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Falling Rock, No Hard Hat, Hypothermia, Colorado, Notchtop

FALLING ROCK, NO HARD HAT, HYPOTHERMIA

Colorado, Notchtop

Since there were no witnesses to this incident, the following scenario is based on educated conclusions from the evidence found.

Mark Frevert (28) and Bo Mitchell (19) departed the Bear Lake trailhead early in the morning on February 5, 1983, to do a day-climb of the Spiral Route on Notchtop. Frevert was equipped with touring skis for the seven-kilometer approach, while Mitchell apparently walked. Weather conditions were severe, so bad that another party camped in the area and contacted by Rangers on February 6 reported that they intended to do some ice climbing, but due to the weather, spent little time outside their tent. They neither saw nor heard Frevert and Mitchell pass by.

Frevert left his skis, poles and boots just above Lake Helene, planted on an open snowfield, and ascended the benches and slopes to the base of Notchtop. They apparently were successful in climbing the Spiral Route, as planned, and were descending the West Gully when, about 60 meters above the bottom of the gully and safe ground, they both heard rockfall above. They both turned to look up and were hit head-on by falling rock debris. Frevert sustained a fatal blow to the head and fell, sustaining a fractured femur as well, before coming to rest 60 meters down the gully. Mitchell sustained a blow to the head and also fell with Frevert, but was able to get up, remove his crampons, unclip from the rope (tied in about 20 meters from Frevert in a figure-eight knot), drop his pack and begin walking out. Mitchell descended back to Frevert’s skis, left his ice ax (and ski equipment) and continued on for another 300 meters or so to the east side of Lake Helene. He apparently could go no further in the deep snow on foot, laid down, and eventually died of hypothermia during the night. (Source: Charlie Logan, Rocky Mountain National Park)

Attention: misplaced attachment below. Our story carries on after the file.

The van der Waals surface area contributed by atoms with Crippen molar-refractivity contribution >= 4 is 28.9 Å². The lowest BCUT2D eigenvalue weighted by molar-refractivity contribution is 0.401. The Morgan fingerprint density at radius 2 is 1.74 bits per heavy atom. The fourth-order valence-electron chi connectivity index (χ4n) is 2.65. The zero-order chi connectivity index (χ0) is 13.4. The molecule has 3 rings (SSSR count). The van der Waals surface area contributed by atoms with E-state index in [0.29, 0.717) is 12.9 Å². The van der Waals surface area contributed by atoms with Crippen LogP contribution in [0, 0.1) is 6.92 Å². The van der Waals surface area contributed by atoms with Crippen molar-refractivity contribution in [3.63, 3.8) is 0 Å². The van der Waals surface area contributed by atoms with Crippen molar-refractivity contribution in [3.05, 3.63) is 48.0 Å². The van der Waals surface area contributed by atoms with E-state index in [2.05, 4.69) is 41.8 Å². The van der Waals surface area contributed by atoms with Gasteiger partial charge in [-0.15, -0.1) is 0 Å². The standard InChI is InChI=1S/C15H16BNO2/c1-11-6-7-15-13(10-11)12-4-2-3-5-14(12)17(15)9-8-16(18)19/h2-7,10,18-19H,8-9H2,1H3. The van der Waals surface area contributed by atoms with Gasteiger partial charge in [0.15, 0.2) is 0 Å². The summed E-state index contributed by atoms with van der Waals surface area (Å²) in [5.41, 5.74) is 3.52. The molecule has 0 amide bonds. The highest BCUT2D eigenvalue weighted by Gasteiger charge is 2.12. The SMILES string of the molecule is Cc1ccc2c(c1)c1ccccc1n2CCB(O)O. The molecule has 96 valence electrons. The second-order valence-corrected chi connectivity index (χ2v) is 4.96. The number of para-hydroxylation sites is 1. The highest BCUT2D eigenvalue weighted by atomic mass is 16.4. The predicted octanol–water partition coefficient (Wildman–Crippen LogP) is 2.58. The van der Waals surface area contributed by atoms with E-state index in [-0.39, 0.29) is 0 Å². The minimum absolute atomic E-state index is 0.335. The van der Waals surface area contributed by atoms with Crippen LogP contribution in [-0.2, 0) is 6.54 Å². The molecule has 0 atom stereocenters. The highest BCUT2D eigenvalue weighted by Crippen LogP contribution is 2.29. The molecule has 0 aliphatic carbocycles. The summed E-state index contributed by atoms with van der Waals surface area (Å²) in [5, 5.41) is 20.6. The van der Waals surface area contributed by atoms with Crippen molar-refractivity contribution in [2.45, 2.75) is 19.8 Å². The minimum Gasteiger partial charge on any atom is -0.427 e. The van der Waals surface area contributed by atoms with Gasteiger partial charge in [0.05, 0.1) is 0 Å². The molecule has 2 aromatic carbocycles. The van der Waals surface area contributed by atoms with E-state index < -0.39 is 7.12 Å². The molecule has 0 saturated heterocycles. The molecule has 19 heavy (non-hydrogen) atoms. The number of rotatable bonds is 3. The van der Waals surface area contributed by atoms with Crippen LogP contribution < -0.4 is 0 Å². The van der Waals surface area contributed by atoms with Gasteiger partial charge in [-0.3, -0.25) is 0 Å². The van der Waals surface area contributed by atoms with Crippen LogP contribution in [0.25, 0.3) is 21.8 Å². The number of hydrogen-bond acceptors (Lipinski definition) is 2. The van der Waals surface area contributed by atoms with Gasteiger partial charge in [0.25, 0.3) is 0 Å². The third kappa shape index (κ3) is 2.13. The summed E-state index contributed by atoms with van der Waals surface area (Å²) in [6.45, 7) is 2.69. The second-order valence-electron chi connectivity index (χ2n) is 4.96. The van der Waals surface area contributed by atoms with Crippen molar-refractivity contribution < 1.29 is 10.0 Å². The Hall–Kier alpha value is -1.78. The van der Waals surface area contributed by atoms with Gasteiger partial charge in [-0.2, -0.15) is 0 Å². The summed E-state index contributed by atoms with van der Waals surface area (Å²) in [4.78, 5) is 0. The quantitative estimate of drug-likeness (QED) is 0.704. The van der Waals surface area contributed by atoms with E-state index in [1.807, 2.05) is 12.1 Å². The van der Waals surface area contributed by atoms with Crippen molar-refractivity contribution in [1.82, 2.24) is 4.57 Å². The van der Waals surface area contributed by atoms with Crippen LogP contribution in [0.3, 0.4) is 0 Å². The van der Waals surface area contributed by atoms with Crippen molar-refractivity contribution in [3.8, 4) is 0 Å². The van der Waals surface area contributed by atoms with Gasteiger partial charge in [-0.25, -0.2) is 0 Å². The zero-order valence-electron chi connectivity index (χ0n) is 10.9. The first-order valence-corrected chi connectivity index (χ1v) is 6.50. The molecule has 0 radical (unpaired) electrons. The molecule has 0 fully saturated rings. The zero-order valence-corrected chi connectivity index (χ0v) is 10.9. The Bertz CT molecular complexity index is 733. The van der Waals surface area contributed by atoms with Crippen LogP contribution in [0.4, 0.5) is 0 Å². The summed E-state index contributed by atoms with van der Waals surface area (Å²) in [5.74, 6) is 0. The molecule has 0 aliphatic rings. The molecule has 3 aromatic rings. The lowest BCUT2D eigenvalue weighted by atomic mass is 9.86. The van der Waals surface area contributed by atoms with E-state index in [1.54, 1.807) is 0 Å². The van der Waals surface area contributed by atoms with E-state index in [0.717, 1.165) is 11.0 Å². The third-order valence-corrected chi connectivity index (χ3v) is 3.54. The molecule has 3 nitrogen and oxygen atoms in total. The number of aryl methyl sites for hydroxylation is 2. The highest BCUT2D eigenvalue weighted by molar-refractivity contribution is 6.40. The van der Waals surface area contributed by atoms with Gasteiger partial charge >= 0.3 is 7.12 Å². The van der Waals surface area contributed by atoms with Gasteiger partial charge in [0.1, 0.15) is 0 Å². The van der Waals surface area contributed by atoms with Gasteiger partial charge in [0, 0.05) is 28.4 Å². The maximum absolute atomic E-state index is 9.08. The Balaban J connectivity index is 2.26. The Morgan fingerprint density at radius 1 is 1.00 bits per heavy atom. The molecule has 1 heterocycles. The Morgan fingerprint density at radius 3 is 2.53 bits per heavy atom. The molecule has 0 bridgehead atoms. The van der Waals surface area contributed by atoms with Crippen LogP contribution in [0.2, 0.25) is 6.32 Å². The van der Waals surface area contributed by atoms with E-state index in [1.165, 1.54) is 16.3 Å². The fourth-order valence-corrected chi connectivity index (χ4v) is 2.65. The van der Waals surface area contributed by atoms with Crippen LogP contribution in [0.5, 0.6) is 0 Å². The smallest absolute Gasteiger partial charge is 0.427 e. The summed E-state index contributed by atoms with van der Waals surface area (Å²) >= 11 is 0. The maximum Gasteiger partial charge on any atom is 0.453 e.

Analysis

As inconvenient as climbing helmets are in winter (in conjunction with balaclavas, etc.), the need for adequate head protection until out-from-under remains undiminished. Wearing helmets may have minimized injuries and afforded more control during the critical moments. Possibly planning for bivouac contingencies, even though only a day-climb was planned, might have saved one life. (Source: Charlie Logan, Rocky Mountain National Park)